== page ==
|The first excerpt represents the element of Air. It speaks of mental influences and the process of thought, and is drawn from A Woman of No Importance by Oscar Wilde:
MRS. ALLONBY. There are just four in London, Lady Stutfield.
LADY HUNSTANTON. Oh, my dear!
MRS. ALLONBY. [Going over to her.] What has happened? Do tell
LADY HUNSTANTON [in a low voice] I had completely forgotten that
the American young lady has been in the room all the time. I am
afraid some of this clever talk may have shocked her a little.
MRS. ALLONBY. Ah, that will do her so much good!
LADY HUNSTANTON. Let us hope she didn't understand much. I think
I had better go over and talk to her. [Rises and goes across to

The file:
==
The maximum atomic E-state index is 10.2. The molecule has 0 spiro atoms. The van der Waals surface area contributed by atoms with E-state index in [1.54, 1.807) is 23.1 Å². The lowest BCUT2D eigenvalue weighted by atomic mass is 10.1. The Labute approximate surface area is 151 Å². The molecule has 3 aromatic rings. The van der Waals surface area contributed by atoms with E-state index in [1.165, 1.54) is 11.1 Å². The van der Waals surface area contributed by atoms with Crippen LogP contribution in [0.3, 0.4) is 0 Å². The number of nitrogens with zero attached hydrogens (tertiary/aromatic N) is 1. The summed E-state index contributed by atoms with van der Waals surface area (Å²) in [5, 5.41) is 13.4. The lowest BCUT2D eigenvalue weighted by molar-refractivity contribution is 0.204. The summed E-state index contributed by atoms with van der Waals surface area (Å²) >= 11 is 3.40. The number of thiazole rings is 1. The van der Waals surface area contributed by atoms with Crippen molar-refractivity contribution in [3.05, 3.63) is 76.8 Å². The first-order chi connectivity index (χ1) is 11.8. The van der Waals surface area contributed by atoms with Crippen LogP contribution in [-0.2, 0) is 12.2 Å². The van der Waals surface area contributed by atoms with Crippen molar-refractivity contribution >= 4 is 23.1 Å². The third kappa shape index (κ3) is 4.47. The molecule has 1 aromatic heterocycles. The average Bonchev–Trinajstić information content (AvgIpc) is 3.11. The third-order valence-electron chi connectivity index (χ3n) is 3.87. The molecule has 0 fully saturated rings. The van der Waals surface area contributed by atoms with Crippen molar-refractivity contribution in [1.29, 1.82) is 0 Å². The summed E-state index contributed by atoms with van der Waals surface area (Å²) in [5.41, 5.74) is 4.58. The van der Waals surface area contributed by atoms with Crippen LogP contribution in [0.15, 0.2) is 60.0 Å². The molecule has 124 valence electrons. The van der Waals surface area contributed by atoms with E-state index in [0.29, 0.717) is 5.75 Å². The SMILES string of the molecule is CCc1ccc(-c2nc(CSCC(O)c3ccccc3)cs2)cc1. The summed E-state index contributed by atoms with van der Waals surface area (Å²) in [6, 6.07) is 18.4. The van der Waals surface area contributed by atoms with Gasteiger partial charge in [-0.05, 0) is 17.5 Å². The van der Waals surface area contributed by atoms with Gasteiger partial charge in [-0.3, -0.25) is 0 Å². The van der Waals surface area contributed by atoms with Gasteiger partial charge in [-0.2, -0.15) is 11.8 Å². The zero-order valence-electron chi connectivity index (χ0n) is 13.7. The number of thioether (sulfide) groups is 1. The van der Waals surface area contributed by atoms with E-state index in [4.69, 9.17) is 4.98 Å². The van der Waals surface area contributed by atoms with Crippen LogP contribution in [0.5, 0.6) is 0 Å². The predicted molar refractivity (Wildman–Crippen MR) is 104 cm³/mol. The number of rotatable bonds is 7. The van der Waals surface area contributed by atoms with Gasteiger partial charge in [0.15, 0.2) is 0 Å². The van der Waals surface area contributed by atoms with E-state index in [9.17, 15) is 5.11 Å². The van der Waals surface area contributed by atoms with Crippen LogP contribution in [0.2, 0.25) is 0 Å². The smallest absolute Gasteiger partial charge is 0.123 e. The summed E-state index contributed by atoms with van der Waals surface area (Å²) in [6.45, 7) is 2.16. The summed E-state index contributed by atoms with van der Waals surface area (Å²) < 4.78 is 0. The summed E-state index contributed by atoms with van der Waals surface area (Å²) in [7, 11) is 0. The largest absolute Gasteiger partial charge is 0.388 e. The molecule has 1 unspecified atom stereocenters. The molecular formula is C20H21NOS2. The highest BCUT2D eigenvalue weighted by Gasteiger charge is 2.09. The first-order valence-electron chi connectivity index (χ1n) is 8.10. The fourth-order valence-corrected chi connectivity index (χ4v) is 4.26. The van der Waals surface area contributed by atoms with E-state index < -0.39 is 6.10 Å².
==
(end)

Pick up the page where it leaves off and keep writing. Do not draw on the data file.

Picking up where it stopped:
HESTER WORSLEY.] Well, dear Miss Worsley. [Sitting down beside
|The second excerpt represents the element of Fire. It speaks of emotional influences and base passions, and is drawn from Allan Quatermain by H. Rider Haggard:
and also farewell saluting from the natives, Alphonse weeping
copiously (for he has a warm heart) at parting with his master
and mistress; and I was not sorry for it at all, for I hate those
goodbyes. Perhaps the most affecting thing of all was to witness
Umslopogaas' distress at parting with Flossie, for whom the grim
old warrior had conceived a strong affection. He used to say
that she was as sweet to see as the only star on a dark night,
and was never tired of loudly congratulating himself on having
killed the Lygonani who had threatened to murder her. And that
was the last we saw of the pleasant Mission-house -- a true oasis
in the desert -- and of European civilization. But I often think